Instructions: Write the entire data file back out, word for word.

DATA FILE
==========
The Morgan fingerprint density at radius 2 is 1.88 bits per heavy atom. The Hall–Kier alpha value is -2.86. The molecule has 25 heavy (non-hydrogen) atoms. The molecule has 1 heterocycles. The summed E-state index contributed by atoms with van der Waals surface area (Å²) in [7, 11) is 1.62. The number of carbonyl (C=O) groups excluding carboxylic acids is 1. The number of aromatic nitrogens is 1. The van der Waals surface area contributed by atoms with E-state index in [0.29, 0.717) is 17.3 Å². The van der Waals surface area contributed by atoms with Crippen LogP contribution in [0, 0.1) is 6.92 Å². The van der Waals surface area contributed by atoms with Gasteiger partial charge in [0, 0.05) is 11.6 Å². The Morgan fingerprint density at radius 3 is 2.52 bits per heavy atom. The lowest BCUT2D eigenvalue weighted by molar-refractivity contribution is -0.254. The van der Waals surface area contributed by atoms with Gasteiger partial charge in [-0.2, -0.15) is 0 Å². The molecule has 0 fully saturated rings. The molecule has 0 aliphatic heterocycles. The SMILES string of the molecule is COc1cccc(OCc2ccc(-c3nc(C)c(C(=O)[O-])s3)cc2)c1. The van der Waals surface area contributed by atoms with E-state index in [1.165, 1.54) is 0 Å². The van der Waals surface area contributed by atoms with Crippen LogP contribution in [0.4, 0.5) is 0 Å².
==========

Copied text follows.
The Morgan fingerprint density at radius 2 is 1.88 bits per heavy atom. The Hall–Kier alpha value is -2.86. The molecule has 25 heavy (non-hydrogen) atoms. The molecule has 1 heterocycles. The summed E-state index contributed by atoms with van der Waals surface area (Å²) in [7, 11) is 1.62. The number of carbonyl (C=O) groups excluding carboxylic acids is 1. The number of aromatic nitrogens is 1. The van der Waals surface area contributed by atoms with E-state index in [0.29, 0.717) is 17.3 Å². The van der Waals surface area contributed by atoms with Crippen LogP contribution in [0, 0.1) is 6.92 Å². The van der Waals surface area contributed by atoms with Gasteiger partial charge in [0, 0.05) is 11.6 Å². The Morgan fingerprint density at radius 3 is 2.52 bits per heavy atom. The lowest BCUT2D eigenvalue weighted by molar-refractivity contribution is -0.254. The van der Waals surface area contributed by atoms with Gasteiger partial charge in [-0.2, -0.15) is 0 Å². The molecule has 0 fully saturated rings. The molecule has 0 aliphatic heterocycles. The SMILES string of the molecule is COc1cccc(OCc2ccc(-c3nc(C)c(C(=O)[O-])s3)cc2)c1. The van der Waals surface area contributed by atoms with E-state index in [1.165, 1.54) is 0 Å². The van der Waals surface area contributed by atoms with Crippen LogP contribution in [0.4, 0.5) is 0 Å².